David C. Kravitz, president of HOH Water Technology, believes his Newbury Park concern will do for the water-treatment business what Apple did for computers. Judging by the tripling of HOH’s stock price since it went public last year, investors believe him.
But as HOH’s stock has climbed, so have the number of investors who expect it to sink.
HOH, which has been developing a novel water purification system for residential and commercial use since its founding in 1979, has yet to begin full-scale production and sales of the system. That is scheduled for early 1989.
However, HOH recently announced several developments that indicate its manufacturing and financing plans are proceeding, which apparently has been enough to persuade some investors to buy the shares now before HOH becomes better known on Wall Street.
HOH plans to start building its water systems at a new, $2.5-million plant in Puerto Rico that is being financed partly by Van Dorn Co. of Cleveland. Van Dorn will make the plastic injection molding machines that will provide parts for HOH, whose residential water purification systems will cost more than $4,000.
HOH went public in June, 1987, offering units, consisting of three common shares of stock and three warrants per unit, at $6 apiece. (A warrant gives its holder the right to buy a certain number of additional common shares at a certain price within a specified time.)
After the stock market’s crash a year ago, the units tumbled to $1.75 by December. But they have soared since. By June they hit $10.75 per unit, and they were at $22 in over-the-counter trading Monday. (The common stock closed at $4.34 a share.)
Trading in the units also has been unusually heavy in recent days. Last Thursday, the units surged $3.375 to $23.625 apiece on a volume of 17,125 units, more than three times the units’ average daily volume of 4,700 during August.
Who is doing all the buying? Kravitz said he is unsure whether HOH has attracted the interest of institutional investors, such as the mutual funds and insurance companies that dominate the stock market.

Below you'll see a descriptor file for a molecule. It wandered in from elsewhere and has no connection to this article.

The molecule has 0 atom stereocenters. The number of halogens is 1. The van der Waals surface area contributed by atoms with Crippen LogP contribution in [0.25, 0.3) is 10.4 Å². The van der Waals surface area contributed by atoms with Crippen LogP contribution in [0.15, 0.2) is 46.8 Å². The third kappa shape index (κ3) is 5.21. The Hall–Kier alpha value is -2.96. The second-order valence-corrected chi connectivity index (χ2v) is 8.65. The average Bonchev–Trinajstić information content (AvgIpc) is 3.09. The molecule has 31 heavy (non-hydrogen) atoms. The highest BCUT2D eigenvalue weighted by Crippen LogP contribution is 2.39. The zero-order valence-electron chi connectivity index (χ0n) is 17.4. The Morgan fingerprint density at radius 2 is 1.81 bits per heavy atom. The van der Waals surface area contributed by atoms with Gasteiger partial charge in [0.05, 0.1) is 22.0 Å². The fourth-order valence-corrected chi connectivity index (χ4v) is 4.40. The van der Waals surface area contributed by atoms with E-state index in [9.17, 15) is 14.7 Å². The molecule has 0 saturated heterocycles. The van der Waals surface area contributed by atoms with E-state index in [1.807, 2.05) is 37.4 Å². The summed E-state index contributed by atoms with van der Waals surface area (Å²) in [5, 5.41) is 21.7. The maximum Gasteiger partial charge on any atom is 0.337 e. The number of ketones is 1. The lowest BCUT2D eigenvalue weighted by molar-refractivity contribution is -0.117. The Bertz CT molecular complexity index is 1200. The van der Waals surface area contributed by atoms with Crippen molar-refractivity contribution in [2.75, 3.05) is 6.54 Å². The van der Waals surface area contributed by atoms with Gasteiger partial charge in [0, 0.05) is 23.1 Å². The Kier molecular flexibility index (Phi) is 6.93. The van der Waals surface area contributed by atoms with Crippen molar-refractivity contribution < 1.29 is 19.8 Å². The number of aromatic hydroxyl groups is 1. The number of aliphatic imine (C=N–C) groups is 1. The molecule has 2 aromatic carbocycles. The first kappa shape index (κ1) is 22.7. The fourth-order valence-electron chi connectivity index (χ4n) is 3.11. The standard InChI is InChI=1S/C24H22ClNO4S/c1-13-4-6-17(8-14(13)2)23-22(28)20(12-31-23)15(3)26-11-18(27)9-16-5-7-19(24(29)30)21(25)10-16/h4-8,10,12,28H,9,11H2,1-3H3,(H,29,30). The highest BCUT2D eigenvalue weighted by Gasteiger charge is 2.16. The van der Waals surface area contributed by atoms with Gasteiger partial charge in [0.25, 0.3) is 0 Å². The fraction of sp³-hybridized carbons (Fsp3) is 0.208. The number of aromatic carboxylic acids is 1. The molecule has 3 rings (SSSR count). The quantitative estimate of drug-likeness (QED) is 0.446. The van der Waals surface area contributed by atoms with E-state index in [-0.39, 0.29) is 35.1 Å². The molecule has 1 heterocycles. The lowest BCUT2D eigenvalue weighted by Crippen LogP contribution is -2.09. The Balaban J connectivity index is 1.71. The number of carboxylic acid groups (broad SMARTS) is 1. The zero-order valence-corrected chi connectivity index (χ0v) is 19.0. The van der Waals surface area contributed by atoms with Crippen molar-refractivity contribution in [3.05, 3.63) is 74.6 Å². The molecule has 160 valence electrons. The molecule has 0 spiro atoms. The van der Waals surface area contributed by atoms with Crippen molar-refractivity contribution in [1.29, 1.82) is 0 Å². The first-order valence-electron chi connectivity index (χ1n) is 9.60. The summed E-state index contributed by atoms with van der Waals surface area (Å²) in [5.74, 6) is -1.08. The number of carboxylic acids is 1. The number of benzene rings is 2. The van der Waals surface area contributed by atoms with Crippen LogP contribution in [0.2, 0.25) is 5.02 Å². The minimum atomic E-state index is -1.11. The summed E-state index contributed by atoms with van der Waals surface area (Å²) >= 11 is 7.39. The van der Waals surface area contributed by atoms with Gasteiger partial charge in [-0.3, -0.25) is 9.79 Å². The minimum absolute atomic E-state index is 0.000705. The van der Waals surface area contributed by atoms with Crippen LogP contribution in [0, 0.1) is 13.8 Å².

‘Just the Beginning’
But Kravitz professes not to be surprised by HOH’s giddy climb. “I think it’s just the beginning,” he said. He pointed to successful start-ups such as Apple and Genentech, now a well-known biotechnology company, and said their stocks jumped sharply before their products reached widespread markets.
“People knew that when it hit, the potential was so great that it was going to be worth the investment,” he said. “We have a lot of people drawing that kind of parallel with HOH.”
“Apple took the mainframe computer and miniaturized it and opened up new markets. We’re doing the same thing for water.”
Maybe so, but as HOH’s stock has kept climbing, so has the number of investors who expect the shares to take a dive.
HOH is increasingly being sold short, that is, sold by investors who borrowed HOH shares and then sold them on the assumption the price will drop. The investor then hopes to buy back the shares for a lower price, return them to the lender and pocket the difference in price.
The number of shares that have been borrowed for short sales but not yet repurchased is known as “short interest,” and short interest in HOH’s common stock more than quadrupled to 45,875 shares as of mid-September from 10,980 a month earlier.